Tips For Managing Debt
1. Make a Budget (and Stick to It): It’s difficult to spend within reason or plan savings without knowing how your monthly spending compares to your take-home as well as what it is allotted to. That is why you should rank order your expenses – including debt payments, emergency fund contributions, and other savings – and trim the fat if necessary. And most importantly, once you develop your budget, make sure to stick to it or else you’ll have simply wasted your time.
2. Build an Emergency Fund: With a robust financial safety net, you’ll be less at the mercy of the economy and able to withstand a prolonged period of joblessness, should the need arise. Your goal should be to gradually save about a year’s worth of after-tax income through monthly contributions to an emergency account.
3. Improve Your Credit: This might sound a bit counterintuitive, considering that increased access to credit provides more opportunity to incur debt, but improving your credit standing will have a dramatic impact on the cost of your debt and, thus, how quickly you can pay it off. Better credit can also make it easier to find a job or a place to live – both of which impact your bottom line.
You can determine your starting point and get personalized advice by signing up for WalletHub, which provides free credit scores, full credit reports and various other helpful tools.
4. Try the Island Approach: The Island Approach is a credit card strategy that involves using different cards for different types of transactions, as if they are a chain of distinct yet interrelated islands. For example, you could transfer your existing debt to a 0% credit card in order to reduce your monthly payments as well as get out of debt sooner and subsidize your ongoing spending with a rewards card or two that offer high earning rates in your biggest expense categories. This will enable you to get the best possible collection of terms as well as gain a better perspective on your spending and payment habits since finance charges on your everyday spending cards will signal a need to cut back.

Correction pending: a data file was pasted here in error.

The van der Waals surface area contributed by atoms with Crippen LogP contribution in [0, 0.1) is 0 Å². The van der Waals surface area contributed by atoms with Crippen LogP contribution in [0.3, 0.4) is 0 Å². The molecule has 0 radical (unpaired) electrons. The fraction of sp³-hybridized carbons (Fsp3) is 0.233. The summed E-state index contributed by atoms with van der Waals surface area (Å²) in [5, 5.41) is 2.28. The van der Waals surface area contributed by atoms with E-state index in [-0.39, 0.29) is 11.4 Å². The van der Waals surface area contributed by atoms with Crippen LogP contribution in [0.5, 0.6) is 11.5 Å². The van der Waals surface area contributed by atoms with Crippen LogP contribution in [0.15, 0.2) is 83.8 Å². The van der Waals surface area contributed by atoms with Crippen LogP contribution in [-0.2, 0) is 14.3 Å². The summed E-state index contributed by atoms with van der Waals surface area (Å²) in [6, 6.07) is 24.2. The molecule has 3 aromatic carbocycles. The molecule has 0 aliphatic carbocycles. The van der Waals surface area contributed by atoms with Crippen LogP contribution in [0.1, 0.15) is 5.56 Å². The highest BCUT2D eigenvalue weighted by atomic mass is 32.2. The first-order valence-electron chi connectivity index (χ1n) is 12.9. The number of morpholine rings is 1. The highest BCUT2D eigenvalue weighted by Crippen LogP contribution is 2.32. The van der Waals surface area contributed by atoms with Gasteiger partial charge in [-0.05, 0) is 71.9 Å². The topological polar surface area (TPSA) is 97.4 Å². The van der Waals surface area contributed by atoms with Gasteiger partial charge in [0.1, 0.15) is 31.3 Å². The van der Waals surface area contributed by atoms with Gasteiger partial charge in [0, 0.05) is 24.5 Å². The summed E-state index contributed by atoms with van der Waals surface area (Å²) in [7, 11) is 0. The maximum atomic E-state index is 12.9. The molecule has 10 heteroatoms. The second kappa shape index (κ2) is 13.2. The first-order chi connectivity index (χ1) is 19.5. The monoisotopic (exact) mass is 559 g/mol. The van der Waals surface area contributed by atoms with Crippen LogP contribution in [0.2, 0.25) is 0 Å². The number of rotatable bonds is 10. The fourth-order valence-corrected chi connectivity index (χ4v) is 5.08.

5. Use the Snowball Method to Strategically Pay Off Amounts Owed: In order to become debt free at the least possible cost, you should attribute the majority of your monthly debt payment to the balance with the highest interest rate while making the minimum payment required on the rest. Once your most expensive debt is paid off, repeat the process as necessary with the remaining balances.
6. Evaluate Your Job Situation: In some cases, all the budgeting and planning in the world won’t be enough to solve your debt problems. You may therefore need to evaluate whether there are higher-paying opportunities out there for people with your background or if you’ll need to acquire some new skills in order to make yourself more marketable. This might require making a bit of an investment in yourself, but as long as you get a worthwhile return it’s money well spent.
Net Result of Consumer Credit Card Debt Q1 2008 – Q4 2016
|Net Result in Debt Load||Relative to Same Period
|Relative to Same Period Two Years Ago|
Net Result in Debt Load – Green indicates that consumers decreased their debt relative to